Parties Shrink, Races Tighten in Final 2014 California Voter Data

Voting sign. (John Myers/KQED)

Political parties continue to shrink in California, with voters who state no party preference edging ever closer to being the second-largest subset of the state's overall electorate.

Final registration data on Friday afternoon show 17.8 million registered voters in the Golden State -- about 169,000 more voters than in the last pre-election report six weeks ago. Republicans continue to shrink in relative size, now representing 28.1 percent of the electorate; the last time any GOP candidate won a statewide office, in 2006, the party represented 34.3 percent of the electorate.

In truth, both parties continue to shrink in California -- though Democrats have done so more slowly, and continue to be the dominant group. Unaffiliated voters, those with no stated party preference, are now close to accounting for one in four who are registered to cast ballots.

But registration does not necessarily translate into political power; after all, elections are decided by those who actually show up to vote. This week's nonpartisan Field Poll used a model that's consistent with what many political insiders believe -- namely, that Democrats and independents seem less motivated to vote on Nov. 4 than are Republicans.

Field's survey assumes an electorate next week that is 34 percent Republican, 6 points higher than actual GOP registration.  The survey model also concluded that self-described conservative voters will outnumber liberals, 31 percent to 28 percent.

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How, if at all, that impacts statewide races is unclear.  But if those models hold true for races on the legislative and congressional level, Democrats could struggle to win tight contests. One bit of data, the return of absentee ballots, offers a glimpse into voter enthusiasm -- or apathy -- in the final days of the election.

In the hotly contested congressional race outside Sacramento, Democrats continue to outnumber Republicans by a couple of percentage points -- which should be good news for freshman U.S. Rep. Ami Bera (D-Elk Grove) in his battle against GOP congressman Doug Ose. But as of Thursday, research from the bipartisan firm Political Data Inc. shows that Republicans hold a 2 percentage point lead in vote-by-mail ballots actually cast, and that Latino and Asian voters are also casting early ballots in numbers lower than their registration. That could, of course, reverse course on Election Day. But it may be one reason why a national political handicapping scorecard has moved the Democratically-controlled seat in Congress to "leans Republican."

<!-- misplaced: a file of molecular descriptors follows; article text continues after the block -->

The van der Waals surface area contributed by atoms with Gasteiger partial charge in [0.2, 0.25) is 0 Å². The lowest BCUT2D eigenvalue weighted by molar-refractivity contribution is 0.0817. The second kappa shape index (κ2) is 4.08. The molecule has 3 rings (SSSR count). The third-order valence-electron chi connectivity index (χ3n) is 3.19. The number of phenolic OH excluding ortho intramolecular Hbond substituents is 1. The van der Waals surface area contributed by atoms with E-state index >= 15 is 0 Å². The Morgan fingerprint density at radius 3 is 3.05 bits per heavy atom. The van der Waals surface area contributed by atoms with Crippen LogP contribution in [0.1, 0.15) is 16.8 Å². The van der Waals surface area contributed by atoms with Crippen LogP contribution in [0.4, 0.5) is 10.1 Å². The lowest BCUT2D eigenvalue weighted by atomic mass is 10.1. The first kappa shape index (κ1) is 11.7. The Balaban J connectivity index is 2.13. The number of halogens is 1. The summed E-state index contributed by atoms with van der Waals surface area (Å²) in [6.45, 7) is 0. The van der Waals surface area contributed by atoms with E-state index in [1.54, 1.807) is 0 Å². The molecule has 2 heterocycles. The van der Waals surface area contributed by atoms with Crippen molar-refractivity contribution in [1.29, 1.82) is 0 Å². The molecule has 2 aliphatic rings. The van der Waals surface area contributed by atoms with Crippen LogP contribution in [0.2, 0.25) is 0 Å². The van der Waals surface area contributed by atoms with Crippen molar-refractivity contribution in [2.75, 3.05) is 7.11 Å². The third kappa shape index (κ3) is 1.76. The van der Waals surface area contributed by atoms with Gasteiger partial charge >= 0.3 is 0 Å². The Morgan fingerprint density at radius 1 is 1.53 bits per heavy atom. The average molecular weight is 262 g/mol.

An even more troubling race for Democrats, using the vote-by-mail data, is in San Diego -- where incumbent U.S. Rep. Scott Peters (D-San Diego) is in a heated battle against GOP challenger Carl DeMaio. Republicans have about a 1-point voter registration advantage there, but Political Data Inc. reporting of actual votes shows GOP ballots are running ahead of Democratic ballots returned by 9 points.

The statewide registration report can also can miss the intensity by which the political parties are registering voters in these final days, a key sign of how campaigns are operating. In the Bera-Ose race, just about 6,000 new voters were registered in the last month of registration, which ended this week. Compare that with 2012, where more than 19,000 new voters were registered in the district in that same time period.

Paul Mitchell, Political Data's vice president, calls that kind of voter registration effort "anemic," and one that can cripple what might otherwise be a competitive race.

June's statewide primary resulted in the lowest voter turnout in state history. And few expect Tuesday's overall turnout -- absentee and polling place combined -- to be high, given the lack of competitive statewide races to help motivate voters to cast a ballot.